should you care about the eu elections this week?
Here's a handy breakdown of what these elections actually are about, why they could matter and who's backing what.
Posters by EU United
There are EU elections later this month?!
Yes, yes there are.
There... wasn’t meant to be EU elections later this month?
No, no there wasn’t. Theresa May and the rest of her government spent a very long time saying that the UK would leave the European Union on March 29, then some more time after that saying that whatever happened, it would leave before the next round of EU elections. As you might have noticed, this has not happened.
So we have to care about the EU elections now.
We have to. I’m very sorry. They’re not exactly the most exciting bit of politics there is, but they are happening.
Alright, fine. When are they?
Yes! That’s an easy one. The EU elections are taking place on 23 May in the UK.
Cool - and, er, [coughs], I obviously know what they entail but my, er, friend would need a quick refresher on the whole thing, if possible.
Of course! Your friend is probably a normal person with a life and friends and hobbies so doesn’t have time to care about this stuff. This is why I, your resident tragic Westminster dweeb, am here to help.
In a nutshell: there are 73 MEPs in the UK, elected throughout 12 regions (nine in England, and one each for Scotland, Wales and Northern Ireland). Once elected, they join the European Parliament in Brussels and sometimes Strasbourg (don’t ask), and their main role is to scrutinise the work of the European Commission. There are EU elections every five years, and this time round there are over 400 million people who are eligible to vote, making it one of the biggest democratic exercises in the world, which is pretty cool.
Okay, and who’s standing in them and what do they stand for?
Oh god. Well. We have the Conservative party, who’ve decided to basically not campaign because they have nothing to campaign on and also couldn’t possibly agree on what they should be campaigning on right now. We have the Labour party who’ve decided they want the election to be about “local issues”, which is not really what EU elections are about but okay, fine, why not. Then we have the Lib Dems, whose current slogan is “Bollocks to Brexit”, so that’s straightforward, then the Greens who also dislike Brexit but are extra worried about the impending doom of climate change. Then there’s the Brexit party, which...sort of does what it says on the tin? It’s headed by Nigel Farage and he’s not really bothered to clarify exactly what kind of Brexit he wants and how he plans to get it, but we’ll let you know when we know. Oh, and there’s Change UK as well -- the bunch of MPs who left Labour and the Tories to form a centrist party together a few months ago, and have since been mostly stepping on rakes and slipping on banana peels.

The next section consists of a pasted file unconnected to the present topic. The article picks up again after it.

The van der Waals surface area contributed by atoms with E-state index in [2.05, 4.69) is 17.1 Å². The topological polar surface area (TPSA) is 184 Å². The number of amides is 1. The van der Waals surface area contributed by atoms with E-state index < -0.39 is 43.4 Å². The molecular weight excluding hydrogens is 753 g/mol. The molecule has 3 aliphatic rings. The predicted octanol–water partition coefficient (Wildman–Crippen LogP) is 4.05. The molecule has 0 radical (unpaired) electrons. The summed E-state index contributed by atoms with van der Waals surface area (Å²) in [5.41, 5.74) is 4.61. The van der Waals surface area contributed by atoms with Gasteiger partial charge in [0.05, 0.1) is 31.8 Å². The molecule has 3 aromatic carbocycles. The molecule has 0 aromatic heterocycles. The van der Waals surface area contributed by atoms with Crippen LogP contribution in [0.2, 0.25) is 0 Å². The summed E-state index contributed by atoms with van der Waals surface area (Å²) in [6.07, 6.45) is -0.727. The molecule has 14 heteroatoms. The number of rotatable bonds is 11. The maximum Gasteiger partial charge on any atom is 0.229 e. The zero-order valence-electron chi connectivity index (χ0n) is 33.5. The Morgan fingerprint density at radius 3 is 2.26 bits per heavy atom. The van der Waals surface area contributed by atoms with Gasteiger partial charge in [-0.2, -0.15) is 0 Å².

Wow! This great selection of parties and manifestos certainly does not make me want to lie face down on a cold hard floor until this is all over!
I did say it wouldn’t be thrilling.
That’s fair -- so how are they all doing in the polls?
It’s… It’s a bit of a mess, frankly. As is always the case, different polling companies are getting different figures and those figures keep going up and down from one week to another. Still, the broad trend is: Labour isn’t doing great at all, the Tories are doing very very badly, the Brexit party is doing great, the Lib Dems are doing really well, the Greens are doing really well (but from a slightly lower bar than the others).
And what does that mean?
It depends on who you ask, frankly, but one thing that seems clear is that the two main parties will suffer from this. The UK is still very divided regarding what it wants from Brexit, and seemingly getting even more polarised. Because they are very broad churches and cannot agree internally on what they want from Brexit, Labour and the Tories aren’t offering anything very exciting for committed remainers or committed leavers. Instead, those people seem to be going to the smaller parties with a clearer line on what should happen next.
Should I be worried about how well the Brexit party is doing? Does it mean we’re going to crash out without a deal?
Well, it’s quite complicated. On the one hand, UKIP used to do very well in European elections but they still rarely managed to get seats in general elections -- partly because the two elections use different voting systems, and partly because people can often use the EU elections as a bit of a protest vote. On the other, those results did scare the Tories enough to move further to the right and eventually have the referendum, so… yeah.
Hmmm. I’m not loving this, to be honest.
Is there anything I can do to make sure we somehow don’t end up with a Farage landslide and everything that comes with it?
Yes! Well, you probably won’t be able to single-handedly change the minds of every hard Brexiteer out there, but there is one thing you can do. Turnout for EU elections is usually very low -- like, comically low, it was 35% last time -- and as with every election, young people are even less likely to vote than their older counterparts.
It is now too late to register to vote for the EU elections, but if you know people who are on the electoral register and probably wouldn’t bother voting otherwise, convince them to do it. There are a bunch of organisations trying to get the word out -- including this one, and this one, EU United, which you should check out -- so you don’t even have to do it alone.
Fine! Fine. I’ll do it. But one last thing - how important are these elections, really?
To be completely honest? They probably won’t be life-changing, but the UK has been stuck in a Brexit impasse for months and shows no signs of changing course, so a decisive result at the end of this month might well shake things up in Westminster. And if not? Well, it was definitely worth a shot.